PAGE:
In the MT group, physical therapy was based on manual therapy including neurodynamic techniques for the median nerve. Functional massage of the descending part of the trapezius (duration 3 min.), as well as wrist mobilization techniques described by Shacklock [22] were used. In both techniques, three series with 10 repetitions were used. The duration of one mobilisation was 15 s with a rest period of 10 s. Gliding and tension mobilisations of the median nerve were performed in the median neurodynamic test position (median neurodynamic test 1 – NM 1) with support. One-direction proximal and distal slider mobilisations and one-direction proximal and distal tension mobilisations were performed [22]. The standard approach was to perform three series of 60 repetitions of glide and tension mobilisations. The duration of the inter-series intervals was 15s. The entire course of therapy included all the therapeutic techniques above and 20 therapeutic sessions were performed twice a week.

In the EM group, physical therapy was based on electrophysical modalities therapy. Laser therapy was performed using a contact method at three points on the palmar surface of the wrist in the transverse ligament area [23]. Each procedure started with a red laser (using a R650/50 probe) emitting 658 nm light at 50 mW; the duration of biostimulation was 1 min 40s. The dose was 5J. Next, an infrared laser (with a IR810/400 probe) emitting 808 nm light at 400 mW was used; the duration of the biostimulation was 1 min. The dose was 24J. Thus, each point was stimulated for two minutes 40 s. The entire procedure was eight minutes long. Ultrasound therapy was used to treat the palmar surface of the hand in the transverse ligament area. The following parameters were used: frequency 1 MHz, intensity 1.0 W/ cm and impulse mode with a pulse width factor of 75%. Each procedure was 15 minutes long [24]. Each therapeutic cycle included 20 therapeutic sessions performed twice a week.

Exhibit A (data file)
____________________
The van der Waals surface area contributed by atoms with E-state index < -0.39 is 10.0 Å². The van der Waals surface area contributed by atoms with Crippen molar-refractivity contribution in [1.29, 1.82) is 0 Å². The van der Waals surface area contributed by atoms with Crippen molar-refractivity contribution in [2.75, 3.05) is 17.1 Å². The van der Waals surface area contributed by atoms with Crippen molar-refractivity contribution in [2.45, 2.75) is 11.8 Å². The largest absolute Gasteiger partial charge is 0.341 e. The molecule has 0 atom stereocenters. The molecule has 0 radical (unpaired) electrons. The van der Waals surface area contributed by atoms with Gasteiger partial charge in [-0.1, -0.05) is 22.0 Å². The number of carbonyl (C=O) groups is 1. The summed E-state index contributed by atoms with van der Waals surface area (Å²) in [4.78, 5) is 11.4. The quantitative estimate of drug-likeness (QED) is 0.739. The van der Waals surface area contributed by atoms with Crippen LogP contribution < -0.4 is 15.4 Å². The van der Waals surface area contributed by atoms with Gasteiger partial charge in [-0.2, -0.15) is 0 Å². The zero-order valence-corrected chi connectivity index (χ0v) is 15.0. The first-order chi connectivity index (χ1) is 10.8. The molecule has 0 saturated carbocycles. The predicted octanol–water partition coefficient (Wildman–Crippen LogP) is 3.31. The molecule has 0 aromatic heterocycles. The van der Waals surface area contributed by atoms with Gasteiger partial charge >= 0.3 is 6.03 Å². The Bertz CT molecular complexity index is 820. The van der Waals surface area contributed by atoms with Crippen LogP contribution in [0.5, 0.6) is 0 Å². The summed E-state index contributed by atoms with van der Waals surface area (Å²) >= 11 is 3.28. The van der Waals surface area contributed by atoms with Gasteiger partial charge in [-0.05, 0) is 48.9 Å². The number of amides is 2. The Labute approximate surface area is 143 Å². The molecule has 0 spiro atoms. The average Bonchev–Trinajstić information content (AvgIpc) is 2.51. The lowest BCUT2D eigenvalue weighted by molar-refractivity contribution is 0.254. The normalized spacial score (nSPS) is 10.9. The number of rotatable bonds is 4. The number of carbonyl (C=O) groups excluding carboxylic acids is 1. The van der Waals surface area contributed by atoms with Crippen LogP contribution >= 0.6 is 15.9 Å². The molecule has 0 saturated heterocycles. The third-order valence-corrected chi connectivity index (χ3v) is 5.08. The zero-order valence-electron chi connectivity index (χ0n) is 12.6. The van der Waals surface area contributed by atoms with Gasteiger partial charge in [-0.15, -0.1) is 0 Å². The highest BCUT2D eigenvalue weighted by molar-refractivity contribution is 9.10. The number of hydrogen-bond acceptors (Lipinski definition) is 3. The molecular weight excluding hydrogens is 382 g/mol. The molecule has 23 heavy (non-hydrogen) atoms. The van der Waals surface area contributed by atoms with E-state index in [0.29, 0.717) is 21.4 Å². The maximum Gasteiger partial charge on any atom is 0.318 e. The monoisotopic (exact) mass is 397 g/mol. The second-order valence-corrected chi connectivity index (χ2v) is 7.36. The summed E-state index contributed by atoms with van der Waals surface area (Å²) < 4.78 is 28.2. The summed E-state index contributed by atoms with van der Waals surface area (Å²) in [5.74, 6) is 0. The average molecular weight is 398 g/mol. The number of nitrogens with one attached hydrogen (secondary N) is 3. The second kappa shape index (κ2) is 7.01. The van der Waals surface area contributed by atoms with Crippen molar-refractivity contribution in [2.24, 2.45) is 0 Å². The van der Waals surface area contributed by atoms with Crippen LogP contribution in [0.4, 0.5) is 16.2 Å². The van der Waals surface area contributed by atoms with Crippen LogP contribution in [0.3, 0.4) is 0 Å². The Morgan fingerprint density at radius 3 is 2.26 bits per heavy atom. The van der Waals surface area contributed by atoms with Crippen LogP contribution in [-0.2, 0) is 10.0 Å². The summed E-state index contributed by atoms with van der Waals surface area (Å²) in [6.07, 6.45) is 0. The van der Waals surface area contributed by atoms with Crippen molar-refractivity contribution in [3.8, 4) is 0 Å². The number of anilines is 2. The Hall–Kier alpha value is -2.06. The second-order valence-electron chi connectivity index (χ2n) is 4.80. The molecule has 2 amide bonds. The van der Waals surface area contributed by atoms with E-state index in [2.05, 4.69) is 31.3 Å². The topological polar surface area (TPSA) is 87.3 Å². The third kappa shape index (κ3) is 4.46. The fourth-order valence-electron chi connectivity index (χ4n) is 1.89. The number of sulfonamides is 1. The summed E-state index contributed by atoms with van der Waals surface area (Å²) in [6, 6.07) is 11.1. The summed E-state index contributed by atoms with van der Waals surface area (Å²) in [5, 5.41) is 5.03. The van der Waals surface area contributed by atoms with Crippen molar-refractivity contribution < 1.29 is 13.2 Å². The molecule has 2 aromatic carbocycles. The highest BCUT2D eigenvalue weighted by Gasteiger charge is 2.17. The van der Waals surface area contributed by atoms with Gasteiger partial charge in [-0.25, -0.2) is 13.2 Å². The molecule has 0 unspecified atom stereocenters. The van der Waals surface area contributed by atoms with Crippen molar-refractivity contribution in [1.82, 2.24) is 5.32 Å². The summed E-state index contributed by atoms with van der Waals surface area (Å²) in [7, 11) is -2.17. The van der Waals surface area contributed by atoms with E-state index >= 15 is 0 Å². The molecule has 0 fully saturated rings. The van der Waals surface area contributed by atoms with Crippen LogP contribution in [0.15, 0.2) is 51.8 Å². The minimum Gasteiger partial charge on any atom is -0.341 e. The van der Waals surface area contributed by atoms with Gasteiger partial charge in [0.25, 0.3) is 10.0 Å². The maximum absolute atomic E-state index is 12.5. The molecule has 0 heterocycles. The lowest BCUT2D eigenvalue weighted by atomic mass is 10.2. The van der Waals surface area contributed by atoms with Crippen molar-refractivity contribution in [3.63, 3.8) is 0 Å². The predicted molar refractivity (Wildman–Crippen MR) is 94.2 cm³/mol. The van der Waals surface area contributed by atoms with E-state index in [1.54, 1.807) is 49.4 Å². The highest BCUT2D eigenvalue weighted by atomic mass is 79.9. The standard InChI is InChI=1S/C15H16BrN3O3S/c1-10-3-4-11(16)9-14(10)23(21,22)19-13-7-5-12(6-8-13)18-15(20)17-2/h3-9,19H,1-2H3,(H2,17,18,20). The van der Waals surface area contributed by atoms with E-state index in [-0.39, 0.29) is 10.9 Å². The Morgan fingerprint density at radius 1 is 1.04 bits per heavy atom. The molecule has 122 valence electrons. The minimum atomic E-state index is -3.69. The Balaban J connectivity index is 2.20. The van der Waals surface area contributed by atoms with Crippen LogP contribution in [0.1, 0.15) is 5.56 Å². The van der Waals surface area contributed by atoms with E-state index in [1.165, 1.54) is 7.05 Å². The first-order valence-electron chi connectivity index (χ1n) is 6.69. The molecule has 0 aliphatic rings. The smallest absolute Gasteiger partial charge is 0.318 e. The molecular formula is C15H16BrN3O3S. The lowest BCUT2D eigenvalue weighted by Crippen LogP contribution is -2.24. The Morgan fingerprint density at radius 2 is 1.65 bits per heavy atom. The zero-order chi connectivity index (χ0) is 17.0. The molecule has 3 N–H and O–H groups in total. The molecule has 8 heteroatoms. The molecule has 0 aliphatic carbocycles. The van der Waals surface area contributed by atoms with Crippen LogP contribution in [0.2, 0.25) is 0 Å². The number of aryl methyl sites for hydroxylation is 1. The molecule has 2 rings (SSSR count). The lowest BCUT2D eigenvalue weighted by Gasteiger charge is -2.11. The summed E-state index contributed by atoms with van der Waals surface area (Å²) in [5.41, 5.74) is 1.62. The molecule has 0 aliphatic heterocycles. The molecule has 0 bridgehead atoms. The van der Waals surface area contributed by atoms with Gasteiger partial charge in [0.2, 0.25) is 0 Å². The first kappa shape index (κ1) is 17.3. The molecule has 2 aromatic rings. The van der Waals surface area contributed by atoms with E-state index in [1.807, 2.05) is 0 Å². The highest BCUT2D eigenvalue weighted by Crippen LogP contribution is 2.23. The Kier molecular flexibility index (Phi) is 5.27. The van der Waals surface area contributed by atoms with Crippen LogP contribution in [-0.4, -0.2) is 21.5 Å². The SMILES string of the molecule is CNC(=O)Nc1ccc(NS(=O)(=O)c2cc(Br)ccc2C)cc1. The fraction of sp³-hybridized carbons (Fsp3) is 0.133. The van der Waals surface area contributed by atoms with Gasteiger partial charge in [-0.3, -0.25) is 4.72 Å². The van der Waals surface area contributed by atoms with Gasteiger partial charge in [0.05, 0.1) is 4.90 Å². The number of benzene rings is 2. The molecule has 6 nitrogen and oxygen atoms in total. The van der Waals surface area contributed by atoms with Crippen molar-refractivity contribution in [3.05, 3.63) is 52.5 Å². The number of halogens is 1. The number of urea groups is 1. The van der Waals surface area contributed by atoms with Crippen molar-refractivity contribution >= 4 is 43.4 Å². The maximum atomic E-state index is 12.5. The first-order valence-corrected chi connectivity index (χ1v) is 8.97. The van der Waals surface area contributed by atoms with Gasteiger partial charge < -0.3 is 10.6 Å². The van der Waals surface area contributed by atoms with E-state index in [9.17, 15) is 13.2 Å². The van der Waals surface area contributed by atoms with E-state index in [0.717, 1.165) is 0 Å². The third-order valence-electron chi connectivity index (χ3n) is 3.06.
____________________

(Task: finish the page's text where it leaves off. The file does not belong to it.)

Statistical methods: To evaluate the uniformity of the groups, Student’s t-test was used for quantitative variables and a Chi2 test for qualitative variables. An ANOVA model for analysis of variables with repeated measures in which the repeated measures factor was 2 (measurements 1,2) and the independent factor was -2 (MT and EM groups) was used. Analysis of variancewas supplemented by the post hoc Bonferroni’s test. The critical p level was set at 0.05.

Results

Analysis of variance showed no significant intergroup differentiation in the assessment of ROM in radiocarpal joint flexion (p = 0.3017), whereas there appeared a significant effect of treatment (p = 0.0003) and no interaction effect (interaction of ANOVA factors group x measurement: p = 0.0562).

The MT group experienced increased range of flexion motion of 4.3% on average, while the EM group experienced average of 1.2% relative to baseline examination. According to the extension ROM of the radiocarpal joint analysis of variance showed no significant intergroup differentiation (p = 0.1716), whereas there appeared a significant effect of treatment (p = 0.0015) and interaction (interaction of ANOVA factors group x measurement: p<0.0001). The MT group experienced increased range of extension motion of 6.3% on average, while in the EM group the range decreased by 1% on average compared to baseline examination. Results of the post hoc Bonferroni examination are presented in Table 2.

Analysis of variance showed no significant intergroup differentiation in the assessment of KDM in radiocarpal joint flexion of the affected limb (p=0.6744) whereas there appeared a significant effect of treatment (p=0.0004) and interaction (interaction of ANOVA factors group x measurement: p=0.0015). The MT group experienced increased range of flexion KDM of 8.5%, while the EM group experienced average of 0.5% relative to baseline examination. Analysis of variance showed no significant intergroup differentiation in the assessment of KDM in radiocarpal joint extension of the affected limb (p=0.3795) whereas there appeared a significant effect of treatment (p<0.0001) and interaction (interaction of ANOVA factors group x measurement: p=0.0233). The MT group experienced increased range of extension KDM of 8.8% on average while the EM group experienced average of 3.4% relative to baseline examination. Results of the post hoc Bonferroni examination are presented in Table 3.